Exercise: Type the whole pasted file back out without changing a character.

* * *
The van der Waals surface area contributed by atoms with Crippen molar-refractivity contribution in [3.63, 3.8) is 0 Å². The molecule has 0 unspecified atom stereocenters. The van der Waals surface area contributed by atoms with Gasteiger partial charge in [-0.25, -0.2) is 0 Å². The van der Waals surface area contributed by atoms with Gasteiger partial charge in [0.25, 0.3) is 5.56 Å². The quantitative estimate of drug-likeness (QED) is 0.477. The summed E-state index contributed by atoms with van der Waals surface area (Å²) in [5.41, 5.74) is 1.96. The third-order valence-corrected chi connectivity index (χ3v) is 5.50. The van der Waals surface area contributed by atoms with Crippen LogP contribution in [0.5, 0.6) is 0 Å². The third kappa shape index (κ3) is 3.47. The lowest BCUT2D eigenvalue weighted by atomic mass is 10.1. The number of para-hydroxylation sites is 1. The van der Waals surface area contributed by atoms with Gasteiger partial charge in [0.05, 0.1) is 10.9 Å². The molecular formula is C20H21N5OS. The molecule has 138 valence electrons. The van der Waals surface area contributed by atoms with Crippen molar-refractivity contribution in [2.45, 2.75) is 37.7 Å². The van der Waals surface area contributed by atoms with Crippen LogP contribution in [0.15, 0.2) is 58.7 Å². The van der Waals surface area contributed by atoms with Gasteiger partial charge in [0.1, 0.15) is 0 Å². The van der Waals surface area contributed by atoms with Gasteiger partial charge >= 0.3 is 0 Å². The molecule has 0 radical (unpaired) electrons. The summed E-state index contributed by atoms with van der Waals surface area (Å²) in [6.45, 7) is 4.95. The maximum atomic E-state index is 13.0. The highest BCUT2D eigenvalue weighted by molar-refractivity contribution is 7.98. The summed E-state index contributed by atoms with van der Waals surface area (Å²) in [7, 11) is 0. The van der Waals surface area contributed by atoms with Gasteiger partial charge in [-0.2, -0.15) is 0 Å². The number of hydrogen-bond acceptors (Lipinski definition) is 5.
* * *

The van der Waals surface area contributed by atoms with Crippen molar-refractivity contribution in [3.63, 3.8) is 0 Å². The molecule has 0 unspecified atom stereocenters. The van der Waals surface area contributed by atoms with Gasteiger partial charge in [-0.25, -0.2) is 0 Å². The van der Waals surface area contributed by atoms with Gasteiger partial charge in [0.25, 0.3) is 5.56 Å². The quantitative estimate of drug-likeness (QED) is 0.477. The summed E-state index contributed by atoms with van der Waals surface area (Å²) in [5.41, 5.74) is 1.96. The third-order valence-corrected chi connectivity index (χ3v) is 5.50. The van der Waals surface area contributed by atoms with Crippen LogP contribution in [0.5, 0.6) is 0 Å². The third kappa shape index (κ3) is 3.47. The lowest BCUT2D eigenvalue weighted by atomic mass is 10.1. The number of para-hydroxylation sites is 1. The van der Waals surface area contributed by atoms with Gasteiger partial charge in [0.05, 0.1) is 10.9 Å². The molecular formula is C20H21N5OS. The molecule has 138 valence electrons. The van der Waals surface area contributed by atoms with Crippen molar-refractivity contribution in [2.45, 2.75) is 37.7 Å². The van der Waals surface area contributed by atoms with Crippen LogP contribution in [0.15, 0.2) is 58.7 Å². The van der Waals surface area contributed by atoms with Gasteiger partial charge in [0.1, 0.15) is 0 Å². The van der Waals surface area contributed by atoms with Gasteiger partial charge >= 0.3 is 0 Å². The molecule has 0 radical (unpaired) electrons. The summed E-state index contributed by atoms with van der Waals surface area (Å²) in [6.45, 7) is 4.95. The maximum atomic E-state index is 13.0. The highest BCUT2D eigenvalue weighted by molar-refractivity contribution is 7.98. The summed E-state index contributed by atoms with van der Waals surface area (Å²) in [7, 11) is 0. The van der Waals surface area contributed by atoms with Gasteiger partial charge in [-0.2, -0.15) is 0 Å². The number of hydrogen-bond acceptors (Lipinski definition) is 5.